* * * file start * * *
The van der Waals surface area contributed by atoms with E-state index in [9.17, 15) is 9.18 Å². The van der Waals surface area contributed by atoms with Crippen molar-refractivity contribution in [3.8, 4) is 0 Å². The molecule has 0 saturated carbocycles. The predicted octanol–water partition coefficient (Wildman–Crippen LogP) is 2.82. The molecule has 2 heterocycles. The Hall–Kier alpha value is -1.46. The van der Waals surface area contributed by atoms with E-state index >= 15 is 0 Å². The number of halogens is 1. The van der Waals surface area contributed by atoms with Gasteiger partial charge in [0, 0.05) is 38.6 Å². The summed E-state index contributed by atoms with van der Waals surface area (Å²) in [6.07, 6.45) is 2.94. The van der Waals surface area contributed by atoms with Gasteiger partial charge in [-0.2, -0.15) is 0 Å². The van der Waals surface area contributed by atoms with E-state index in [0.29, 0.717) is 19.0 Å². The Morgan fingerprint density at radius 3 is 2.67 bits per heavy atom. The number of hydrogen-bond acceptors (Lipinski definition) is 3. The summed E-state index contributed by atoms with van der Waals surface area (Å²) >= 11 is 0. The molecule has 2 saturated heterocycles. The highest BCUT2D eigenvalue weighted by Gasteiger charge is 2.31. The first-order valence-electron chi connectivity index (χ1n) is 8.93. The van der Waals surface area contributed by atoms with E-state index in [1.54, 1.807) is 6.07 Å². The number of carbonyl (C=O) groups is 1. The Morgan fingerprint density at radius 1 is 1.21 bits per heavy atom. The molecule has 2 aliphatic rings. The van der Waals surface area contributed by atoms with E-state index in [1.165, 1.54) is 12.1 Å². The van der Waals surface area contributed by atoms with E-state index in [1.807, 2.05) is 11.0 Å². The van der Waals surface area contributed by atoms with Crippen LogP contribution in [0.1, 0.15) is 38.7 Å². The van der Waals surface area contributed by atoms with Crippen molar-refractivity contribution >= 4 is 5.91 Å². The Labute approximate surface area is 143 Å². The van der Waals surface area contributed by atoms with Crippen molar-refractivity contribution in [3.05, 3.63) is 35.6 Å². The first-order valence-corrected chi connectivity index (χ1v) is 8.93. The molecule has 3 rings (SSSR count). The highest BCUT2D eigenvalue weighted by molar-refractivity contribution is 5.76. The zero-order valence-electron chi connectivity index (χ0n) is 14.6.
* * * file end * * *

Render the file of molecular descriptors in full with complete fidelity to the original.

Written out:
The van der Waals surface area contributed by atoms with E-state index in [9.17, 15) is 9.18 Å². The van der Waals surface area contributed by atoms with Crippen molar-refractivity contribution in [3.8, 4) is 0 Å². The molecule has 0 saturated carbocycles. The predicted octanol–water partition coefficient (Wildman–Crippen LogP) is 2.82. The molecule has 2 heterocycles. The Hall–Kier alpha value is -1.46. The van der Waals surface area contributed by atoms with E-state index >= 15 is 0 Å². The number of halogens is 1. The van der Waals surface area contributed by atoms with Gasteiger partial charge in [0, 0.05) is 38.6 Å². The summed E-state index contributed by atoms with van der Waals surface area (Å²) in [6.07, 6.45) is 2.94. The van der Waals surface area contributed by atoms with Gasteiger partial charge in [-0.2, -0.15) is 0 Å². The van der Waals surface area contributed by atoms with E-state index in [0.29, 0.717) is 19.0 Å². The Morgan fingerprint density at radius 3 is 2.67 bits per heavy atom. The number of hydrogen-bond acceptors (Lipinski definition) is 3. The summed E-state index contributed by atoms with van der Waals surface area (Å²) >= 11 is 0. The molecule has 2 saturated heterocycles. The highest BCUT2D eigenvalue weighted by Gasteiger charge is 2.31. The first-order valence-electron chi connectivity index (χ1n) is 8.93. The van der Waals surface area contributed by atoms with E-state index in [1.54, 1.807) is 6.07 Å². The number of carbonyl (C=O) groups is 1. The Morgan fingerprint density at radius 1 is 1.21 bits per heavy atom. The molecule has 2 aliphatic rings. The van der Waals surface area contributed by atoms with E-state index in [1.165, 1.54) is 12.1 Å². The van der Waals surface area contributed by atoms with E-state index in [1.807, 2.05) is 11.0 Å². The van der Waals surface area contributed by atoms with Crippen LogP contribution in [0.1, 0.15) is 38.7 Å². The van der Waals surface area contributed by atoms with Crippen molar-refractivity contribution >= 4 is 5.91 Å². The Labute approximate surface area is 143 Å². The van der Waals surface area contributed by atoms with Crippen molar-refractivity contribution in [3.05, 3.63) is 35.6 Å². The first-order valence-corrected chi connectivity index (χ1v) is 8.93. The molecule has 3 rings (SSSR count). The highest BCUT2D eigenvalue weighted by molar-refractivity contribution is 5.76. The zero-order valence-electron chi connectivity index (χ0n) is 14.6.